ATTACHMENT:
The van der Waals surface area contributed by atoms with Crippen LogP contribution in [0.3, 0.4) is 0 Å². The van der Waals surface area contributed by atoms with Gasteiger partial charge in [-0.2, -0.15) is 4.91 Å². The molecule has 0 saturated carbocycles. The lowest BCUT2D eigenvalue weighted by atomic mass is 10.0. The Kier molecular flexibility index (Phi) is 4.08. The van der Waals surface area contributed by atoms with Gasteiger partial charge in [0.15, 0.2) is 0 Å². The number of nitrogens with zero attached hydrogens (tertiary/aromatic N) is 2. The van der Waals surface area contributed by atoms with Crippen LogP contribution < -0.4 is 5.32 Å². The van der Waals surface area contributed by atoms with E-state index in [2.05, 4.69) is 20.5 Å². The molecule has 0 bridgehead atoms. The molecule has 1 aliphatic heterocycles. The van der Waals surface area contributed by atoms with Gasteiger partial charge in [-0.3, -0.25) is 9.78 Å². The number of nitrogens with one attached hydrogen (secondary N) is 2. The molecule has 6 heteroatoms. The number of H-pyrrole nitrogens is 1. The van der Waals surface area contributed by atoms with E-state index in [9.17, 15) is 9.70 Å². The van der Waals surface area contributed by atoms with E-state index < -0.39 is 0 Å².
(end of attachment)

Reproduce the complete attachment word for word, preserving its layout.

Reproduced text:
The van der Waals surface area contributed by atoms with Crippen LogP contribution in [0.3, 0.4) is 0 Å². The van der Waals surface area contributed by atoms with Gasteiger partial charge in [-0.2, -0.15) is 4.91 Å². The molecule has 0 saturated carbocycles. The lowest BCUT2D eigenvalue weighted by atomic mass is 10.0. The Kier molecular flexibility index (Phi) is 4.08. The van der Waals surface area contributed by atoms with Gasteiger partial charge in [0.15, 0.2) is 0 Å². The number of nitrogens with zero attached hydrogens (tertiary/aromatic N) is 2. The van der Waals surface area contributed by atoms with Crippen LogP contribution < -0.4 is 5.32 Å². The van der Waals surface area contributed by atoms with E-state index in [2.05, 4.69) is 20.5 Å². The molecule has 0 bridgehead atoms. The molecule has 1 aliphatic heterocycles. The van der Waals surface area contributed by atoms with Gasteiger partial charge in [-0.3, -0.25) is 9.78 Å². The number of nitrogens with one attached hydrogen (secondary N) is 2. The molecule has 6 heteroatoms. The number of H-pyrrole nitrogens is 1. The van der Waals surface area contributed by atoms with E-state index in [9.17, 15) is 9.70 Å². The van der Waals surface area contributed by atoms with E-state index < -0.39 is 0 Å².